Supreme Court allows preemptive challenges to Texas Heartbeat Bill

by mcardinal

Lauren Moye, FISM News


The Supreme Court issued its opinion on one of the controversial abortion cases on Friday. In an 8-1 decision, the justices permitted legal challenges to Texas’ Heartbeat Act in the lower court against certain defendants. The ruling also allows the law to remain in effect during the duration of these hearings. 

The legislation in question has been labeled the most restrictive U.S. abortion law to date and prevents abortions after an unborn baby’s heartbeat can be detected, which usually occurs at the sixth week of pregnancy. The law has become a battleground between abortion proponents and pro-life organizations, sparking multiple preemptive lawsuits to determine the legality of the law.

“The Court granted certiorari before judgment in this case to determine whether, under our precedents, certain abortion providers can pursue a pre-enforcement challenge to a recently enacted Texas statute,” stated Justice Neil Gorsuch, who wrote the court opinion for the case. “We conclude that such an action is permissible against some of the named defendants but not others.”

Friday’s decision means that lawsuits can proceed in lower courts, but only against certain individuals like state health board directors over medical, nursing, and pharmacy. They reasoned these individuals can initiate enforcement actions against violators of the law.

The Whole Woman’s Health vs. Jackson decision removes state clerks, judges, or Attorney General Ken Paxton as lawsuit defendants for several reasons, including that they are not considered responsible for enforcing the heartbeat bill.

Justice Clarence Thomas, known as one of the most conservative on the Supreme Court, dissented from his colleagues’ decision. Thomas felt that abortion providers should not be allowed to pursue anybody, noting “The irony of this case is that S. B. 8 has generated more litigation against those who oppose abortion than those who perform it.”

Thomas explained that, according to a Texas state court clerk, only three complaints had been filed for S.B. 8 compared to fourteen abortion opponents who have faced legal action after the passing of the law.

Simply put, S. B. 8’s supporters are under greater threat of litigation than its detractors,” Thomas concluded.

Despite the vote, the more liberal of the justices wrote a dissenting view in their opinions. This includes Chief Justice John Roberts’ view that the “clear purpose and actual effect of S. B. 8 has been to nullify this Court’s rulings.”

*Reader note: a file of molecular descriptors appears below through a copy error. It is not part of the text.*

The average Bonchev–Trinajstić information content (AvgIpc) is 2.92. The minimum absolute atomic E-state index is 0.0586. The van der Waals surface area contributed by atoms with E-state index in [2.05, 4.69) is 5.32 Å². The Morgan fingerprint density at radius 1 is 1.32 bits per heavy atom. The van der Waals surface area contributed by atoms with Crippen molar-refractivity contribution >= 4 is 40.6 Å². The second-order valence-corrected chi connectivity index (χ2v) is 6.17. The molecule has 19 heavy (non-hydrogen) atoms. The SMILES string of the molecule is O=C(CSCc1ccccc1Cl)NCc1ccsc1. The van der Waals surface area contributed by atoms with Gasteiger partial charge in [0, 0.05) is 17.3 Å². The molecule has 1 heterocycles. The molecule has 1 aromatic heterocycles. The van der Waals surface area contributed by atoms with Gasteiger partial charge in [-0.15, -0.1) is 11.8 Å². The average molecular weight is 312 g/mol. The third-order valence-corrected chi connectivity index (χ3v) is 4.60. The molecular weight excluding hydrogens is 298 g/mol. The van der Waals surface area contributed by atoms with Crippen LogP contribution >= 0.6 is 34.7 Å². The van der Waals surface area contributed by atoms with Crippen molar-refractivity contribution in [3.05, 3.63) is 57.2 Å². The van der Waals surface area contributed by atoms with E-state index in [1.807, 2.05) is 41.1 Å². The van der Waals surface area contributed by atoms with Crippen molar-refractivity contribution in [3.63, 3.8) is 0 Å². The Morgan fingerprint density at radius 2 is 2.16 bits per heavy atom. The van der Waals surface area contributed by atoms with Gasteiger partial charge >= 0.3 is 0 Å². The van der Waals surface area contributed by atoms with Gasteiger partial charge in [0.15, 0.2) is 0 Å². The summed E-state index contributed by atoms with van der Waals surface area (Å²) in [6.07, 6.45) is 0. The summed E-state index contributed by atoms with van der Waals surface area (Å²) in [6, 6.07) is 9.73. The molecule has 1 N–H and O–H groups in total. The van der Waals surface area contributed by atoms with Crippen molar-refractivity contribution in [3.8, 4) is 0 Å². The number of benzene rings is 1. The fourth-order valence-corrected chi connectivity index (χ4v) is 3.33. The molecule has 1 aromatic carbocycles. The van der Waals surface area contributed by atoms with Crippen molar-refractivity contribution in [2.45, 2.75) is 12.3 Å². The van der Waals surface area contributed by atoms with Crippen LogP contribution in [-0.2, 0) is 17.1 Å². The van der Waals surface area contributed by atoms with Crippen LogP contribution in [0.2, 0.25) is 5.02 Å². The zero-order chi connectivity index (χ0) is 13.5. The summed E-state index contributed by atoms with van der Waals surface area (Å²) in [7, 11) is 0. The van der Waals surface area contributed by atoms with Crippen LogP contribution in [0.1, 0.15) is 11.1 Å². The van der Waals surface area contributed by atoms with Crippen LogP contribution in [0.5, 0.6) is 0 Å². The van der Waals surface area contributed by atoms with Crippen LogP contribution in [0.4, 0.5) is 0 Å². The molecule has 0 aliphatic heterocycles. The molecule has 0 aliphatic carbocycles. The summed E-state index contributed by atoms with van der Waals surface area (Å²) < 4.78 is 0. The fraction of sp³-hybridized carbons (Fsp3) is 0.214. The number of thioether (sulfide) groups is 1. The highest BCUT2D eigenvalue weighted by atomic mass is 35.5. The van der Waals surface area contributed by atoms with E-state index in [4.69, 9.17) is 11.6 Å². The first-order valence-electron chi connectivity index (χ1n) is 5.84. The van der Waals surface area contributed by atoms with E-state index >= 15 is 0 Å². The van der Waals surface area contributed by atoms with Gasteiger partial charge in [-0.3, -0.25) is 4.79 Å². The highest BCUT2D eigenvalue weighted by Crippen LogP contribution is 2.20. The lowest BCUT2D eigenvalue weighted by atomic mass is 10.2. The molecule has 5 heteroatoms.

Roberts ultimately views the case as a challenge to the Supreme Court’s role with potentially far-reaching effects. He wrote: “The nature of the federal right infringed does not matter; it is the role of the Supreme Court in our constitutional system that is at stake.”

The Justices also voted in favor of dismissing the Department of Justice’s case against Texas. 

This decision puts the highlight on the Supreme Court’s hearing of Dobbs vs. Jackson, a case that more directly challenges the precedent set by Roe vs. Wade. Pro-life critics fear that the ruling on S.B. 8 signals a willingness from the court to rule conservatively on this other crucial case in the abortion debate.

Texas heartbeat law has experienced a tumultuous period since it was signed, including an attempt to have the Supreme Court block it from coming into effect on Sept. 1. The law was still blocked by a lower court judge, only for an appeals court to overturn this decision two days later.

FISM previously reported, “The Heartbeat bill has already saved thousands of lives in the month of September alone. According to a University of Texas study, the number of abortions in Texas last month dropped to 2,100 from 4,300 in 2020.”

In another recent twist, State District Judge David Peeples ruled a day before the justices’ decision that S.B. 8 gave unconstitutional legal standing or “unlawful delegation of enforcement power to a private person” for people uninjured by the breaking of the law to prosecute violators.